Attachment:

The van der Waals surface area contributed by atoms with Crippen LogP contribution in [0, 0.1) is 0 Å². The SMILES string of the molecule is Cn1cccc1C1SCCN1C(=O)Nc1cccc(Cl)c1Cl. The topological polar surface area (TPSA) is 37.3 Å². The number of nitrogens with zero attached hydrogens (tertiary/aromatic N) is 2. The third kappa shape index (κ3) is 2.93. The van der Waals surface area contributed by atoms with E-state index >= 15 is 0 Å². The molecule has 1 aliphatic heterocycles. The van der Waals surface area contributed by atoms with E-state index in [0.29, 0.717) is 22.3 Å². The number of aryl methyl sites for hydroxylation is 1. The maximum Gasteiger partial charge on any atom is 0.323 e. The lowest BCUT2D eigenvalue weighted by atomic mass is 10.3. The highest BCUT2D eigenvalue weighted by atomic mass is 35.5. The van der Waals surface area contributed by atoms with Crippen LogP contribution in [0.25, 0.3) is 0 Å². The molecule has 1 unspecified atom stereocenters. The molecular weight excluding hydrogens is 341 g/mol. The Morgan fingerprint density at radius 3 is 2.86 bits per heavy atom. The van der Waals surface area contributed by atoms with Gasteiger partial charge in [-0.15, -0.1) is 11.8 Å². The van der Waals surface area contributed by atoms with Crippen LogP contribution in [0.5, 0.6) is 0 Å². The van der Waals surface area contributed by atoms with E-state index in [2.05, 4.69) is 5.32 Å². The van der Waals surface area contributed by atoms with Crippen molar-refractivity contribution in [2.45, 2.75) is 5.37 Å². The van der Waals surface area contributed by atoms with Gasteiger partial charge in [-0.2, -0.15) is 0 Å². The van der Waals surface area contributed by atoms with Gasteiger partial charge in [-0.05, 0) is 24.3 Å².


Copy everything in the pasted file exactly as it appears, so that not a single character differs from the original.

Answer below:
The van der Waals surface area contributed by atoms with Crippen LogP contribution in [0, 0.1) is 0 Å². The SMILES string of the molecule is Cn1cccc1C1SCCN1C(=O)Nc1cccc(Cl)c1Cl. The topological polar surface area (TPSA) is 37.3 Å². The number of nitrogens with zero attached hydrogens (tertiary/aromatic N) is 2. The third kappa shape index (κ3) is 2.93. The van der Waals surface area contributed by atoms with E-state index >= 15 is 0 Å². The molecule has 1 aliphatic heterocycles. The van der Waals surface area contributed by atoms with E-state index in [0.29, 0.717) is 22.3 Å². The number of aryl methyl sites for hydroxylation is 1. The maximum Gasteiger partial charge on any atom is 0.323 e. The lowest BCUT2D eigenvalue weighted by atomic mass is 10.3. The highest BCUT2D eigenvalue weighted by atomic mass is 35.5. The van der Waals surface area contributed by atoms with Crippen LogP contribution in [0.25, 0.3) is 0 Å². The molecule has 1 unspecified atom stereocenters. The molecular weight excluding hydrogens is 341 g/mol. The Morgan fingerprint density at radius 3 is 2.86 bits per heavy atom. The van der Waals surface area contributed by atoms with Gasteiger partial charge in [-0.15, -0.1) is 11.8 Å². The van der Waals surface area contributed by atoms with Crippen LogP contribution in [0.5, 0.6) is 0 Å². The van der Waals surface area contributed by atoms with E-state index in [2.05, 4.69) is 5.32 Å². The van der Waals surface area contributed by atoms with Crippen molar-refractivity contribution in [2.45, 2.75) is 5.37 Å². The van der Waals surface area contributed by atoms with Gasteiger partial charge in [-0.2, -0.15) is 0 Å². The van der Waals surface area contributed by atoms with Gasteiger partial charge in [-0.05, 0) is 24.3 Å².